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Case Law

Can a disabled person’s contract be frustrated?

In this case the Employment Appeal Tribunal (‘EAT’) had to decide whether the doctrine of frustration could apply to a disabled employee when the employer is under a duty to make reasonable adjustments.

Mr A Warner v Armfield Retail and Leisure Ltd [UKEAT/0376/12]

Background

A contract is treated as coming to an end by ‘frustration’ if, through no fault of the parties, the contract cannot be performed. In the employment context, if frustration applies, the employee is not ‘dismissed’.

The facts

Mr Warner was a site manager for Armfield Retail and Leisure Ltd (‘Armfield’). Armfield specialises in the refurbishment of retail outlets and public houses. In his role Mr Warner needed to be mobile because he had to attend premises being refurbished and manage the process on a day-to-day basis.

On 12 February 2010 Mr Warner suffered a severe stroke. Mr Warner remained in hospital for two months and he was still unable to walk in June 2010. In September 2010 Mr Warner moved from Berkshire (relatively close to Armfield’s offices) to Christchurch in Dorset. After moving Mr Warner and Armfield lost contact. Mr Warner did not return to work and he gave no indication when he might do so.

On 27 January 2011 Armfield sent Mr Warner a cheque for accrued holiday. Its covering letter said ‘we also confirm the end of your contract of employment and enclose your P45.’

Both parties accepted Mr Warner was disabled under the Equality Act. Armfield did not obtain any medical evidence about Mr Warner’s condition while he was employed. However, it did obtain a medical report in October 2011. The report concluded that Mr Warner would not have been able to perform eight out of nine categories of duty when his employment ended in January 2011. He went on to say that it was highly unlikely that Mr Warner would become fully capable.

Mr Warner brought a claim in the employment tribunal for unfair dismissal and disability discrimination.

The decision

The employment tribunal held that Mr Warner’s contract of employment had been frustrated and he had not been dismissed. He could not, therefore, have been unfairly dismissed. The employment tribunal also concluded that no reasonable adjustments could be made.

Mr Warner appealed to the EAT.

The EAT agreed with the employment tribunal that frustration can apply to contracts of employment. It also agreed that it can apply when there is a duty on the employer to consider making reasonable adjustment. However, it can only apply if the employer has complied with its duties to make reasonable adjustments or, as in this case, there were no reasonable adjustments that could be made.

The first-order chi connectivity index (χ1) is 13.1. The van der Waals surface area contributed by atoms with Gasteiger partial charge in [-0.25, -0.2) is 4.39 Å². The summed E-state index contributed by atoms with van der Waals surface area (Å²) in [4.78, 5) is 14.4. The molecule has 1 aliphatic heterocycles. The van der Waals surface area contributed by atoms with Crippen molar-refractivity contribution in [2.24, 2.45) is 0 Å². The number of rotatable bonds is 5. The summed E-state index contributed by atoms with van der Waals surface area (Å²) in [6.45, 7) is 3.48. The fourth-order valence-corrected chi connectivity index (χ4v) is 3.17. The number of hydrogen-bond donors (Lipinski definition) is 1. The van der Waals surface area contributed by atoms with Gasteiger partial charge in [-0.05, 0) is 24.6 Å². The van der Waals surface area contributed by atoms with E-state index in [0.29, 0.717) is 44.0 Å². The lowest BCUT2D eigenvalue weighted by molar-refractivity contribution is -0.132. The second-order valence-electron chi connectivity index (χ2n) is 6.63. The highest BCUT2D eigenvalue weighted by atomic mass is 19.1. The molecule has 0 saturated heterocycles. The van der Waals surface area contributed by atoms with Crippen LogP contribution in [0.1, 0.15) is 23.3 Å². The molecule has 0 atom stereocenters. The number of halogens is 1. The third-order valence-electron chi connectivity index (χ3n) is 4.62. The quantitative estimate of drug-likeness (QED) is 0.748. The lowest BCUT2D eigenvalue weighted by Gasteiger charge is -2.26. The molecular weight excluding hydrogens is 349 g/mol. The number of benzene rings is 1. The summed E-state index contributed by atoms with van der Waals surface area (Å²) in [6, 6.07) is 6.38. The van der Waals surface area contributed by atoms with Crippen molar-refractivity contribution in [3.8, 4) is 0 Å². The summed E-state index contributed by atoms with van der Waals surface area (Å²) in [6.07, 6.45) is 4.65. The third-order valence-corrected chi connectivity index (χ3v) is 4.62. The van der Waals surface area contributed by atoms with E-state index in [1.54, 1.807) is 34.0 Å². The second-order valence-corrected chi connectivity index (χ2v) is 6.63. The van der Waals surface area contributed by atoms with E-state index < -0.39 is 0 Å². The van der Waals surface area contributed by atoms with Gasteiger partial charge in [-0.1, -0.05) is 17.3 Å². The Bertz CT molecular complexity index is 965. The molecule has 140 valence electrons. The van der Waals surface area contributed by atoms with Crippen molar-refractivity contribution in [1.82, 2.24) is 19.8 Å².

In this case, as no reasonable adjustments could be made, Armfield was not in breach of its duty to make adjustments and Mr Warner’s contract was frustrated.

In practice

This case confirms that a contract of employment may be frustrated and brought to an end if an employee is on long-term sick leave with no likelihood of returning to work even if the employee is disabled. The EAT, however, commented that the behaviour of Armfield, simply sending the P45, was not good practice. It also went on to say that, although Mr Warner was unsuccessful in his claim, this does not mean that all employees will be unsuccessful.

Relying on frustration is an uncertain way to end the employment relationship. It will inevitably mean that a fair procedure is not followed and this will leave any employer in an exposed position if the employment tribunal does not agree the contract has been frustrated.

In practice employers should follow a fair procedure. This will put the employer in the strongest position to defend any claim of disability discrimination or unfair dismissal but still leave open the argument that the contract was frustrated.

If you have an employee who is disabled or has been absent for some time unwell and you are unsure what to do please give us a call and we can guide through the steps to take.

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